Comin’ Up, founded in 1994, is one of several anti-crime programs credited with turning Fort Worth from one of the most dangerous cities in the United States into one of the safest.
The staff employs former gang members who use their community ties to recruit active gang members — at schools, on street corners or anywhere else they gather.
The bond between counselors and gang members is one of the main reasons it works.
"There’s not a lot of people who look like me, talk like me, telling me I can do something with myself," said Tony Cobello, 29, a gang mediator who has worked for the program.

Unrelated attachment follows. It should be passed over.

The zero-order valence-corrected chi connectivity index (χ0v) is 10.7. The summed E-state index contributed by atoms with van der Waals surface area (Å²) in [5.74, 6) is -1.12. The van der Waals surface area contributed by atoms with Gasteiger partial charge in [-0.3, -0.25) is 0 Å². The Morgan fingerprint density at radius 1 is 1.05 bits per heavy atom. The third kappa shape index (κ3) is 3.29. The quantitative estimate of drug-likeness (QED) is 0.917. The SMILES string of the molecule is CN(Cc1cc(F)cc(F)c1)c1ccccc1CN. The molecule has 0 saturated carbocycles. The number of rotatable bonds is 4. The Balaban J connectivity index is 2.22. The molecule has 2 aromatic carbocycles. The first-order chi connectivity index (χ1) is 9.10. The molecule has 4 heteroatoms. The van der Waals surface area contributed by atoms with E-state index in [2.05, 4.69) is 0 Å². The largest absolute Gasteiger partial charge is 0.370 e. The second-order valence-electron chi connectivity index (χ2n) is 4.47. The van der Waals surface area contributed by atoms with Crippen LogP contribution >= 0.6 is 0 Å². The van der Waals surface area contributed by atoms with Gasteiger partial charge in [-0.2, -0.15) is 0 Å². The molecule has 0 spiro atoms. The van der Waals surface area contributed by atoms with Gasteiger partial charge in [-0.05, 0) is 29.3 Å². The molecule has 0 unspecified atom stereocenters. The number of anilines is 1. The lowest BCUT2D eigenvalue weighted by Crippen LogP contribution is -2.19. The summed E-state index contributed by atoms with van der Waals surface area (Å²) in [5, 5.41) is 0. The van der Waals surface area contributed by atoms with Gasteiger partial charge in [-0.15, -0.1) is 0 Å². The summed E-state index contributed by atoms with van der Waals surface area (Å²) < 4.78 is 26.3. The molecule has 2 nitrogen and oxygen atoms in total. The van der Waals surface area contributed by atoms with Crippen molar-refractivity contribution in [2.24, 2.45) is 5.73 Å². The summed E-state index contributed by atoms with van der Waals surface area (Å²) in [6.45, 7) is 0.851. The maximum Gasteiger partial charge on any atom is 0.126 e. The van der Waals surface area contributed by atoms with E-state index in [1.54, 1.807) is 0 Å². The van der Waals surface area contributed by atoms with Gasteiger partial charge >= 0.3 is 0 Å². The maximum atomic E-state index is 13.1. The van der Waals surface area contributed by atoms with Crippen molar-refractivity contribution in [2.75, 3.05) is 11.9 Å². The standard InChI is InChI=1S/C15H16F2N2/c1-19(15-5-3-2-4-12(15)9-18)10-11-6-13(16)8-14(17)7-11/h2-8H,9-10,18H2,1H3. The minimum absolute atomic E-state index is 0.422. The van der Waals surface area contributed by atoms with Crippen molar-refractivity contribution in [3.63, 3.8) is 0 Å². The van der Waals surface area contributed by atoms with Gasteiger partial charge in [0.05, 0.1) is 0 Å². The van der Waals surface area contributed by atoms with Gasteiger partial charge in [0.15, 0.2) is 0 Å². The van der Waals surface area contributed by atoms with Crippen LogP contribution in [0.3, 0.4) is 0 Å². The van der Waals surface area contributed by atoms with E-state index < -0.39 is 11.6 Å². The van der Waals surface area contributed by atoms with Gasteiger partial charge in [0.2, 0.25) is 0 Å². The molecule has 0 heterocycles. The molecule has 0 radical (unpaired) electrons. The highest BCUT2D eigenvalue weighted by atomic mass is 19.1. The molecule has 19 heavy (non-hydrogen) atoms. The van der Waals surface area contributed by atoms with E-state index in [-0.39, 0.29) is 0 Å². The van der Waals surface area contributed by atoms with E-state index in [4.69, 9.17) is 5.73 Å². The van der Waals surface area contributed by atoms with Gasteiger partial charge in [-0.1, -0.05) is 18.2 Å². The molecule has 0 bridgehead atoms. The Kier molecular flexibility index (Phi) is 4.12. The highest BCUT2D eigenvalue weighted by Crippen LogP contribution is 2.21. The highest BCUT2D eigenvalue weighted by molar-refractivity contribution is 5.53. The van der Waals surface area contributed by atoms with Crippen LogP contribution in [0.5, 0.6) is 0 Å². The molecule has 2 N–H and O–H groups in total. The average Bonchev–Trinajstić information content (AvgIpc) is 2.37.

But just how successful is it?
City administrators were told Wednesday night that the program served 900 boys and young men last year. One in 5 enrolled in school or got a job.
"Forty-three percent said they would be on the street or in jail without the program," said Daphne Barlow, president of the Boys & Girls Clubs of Greater Fort Worth, which runs the program with funding from the city.
But some of Comin’ Up’s funding may be cut as Fort Worth city administrators struggle to overcome a $61 million shortfall in next year's budget.
Staff Writer Mike Lee reports.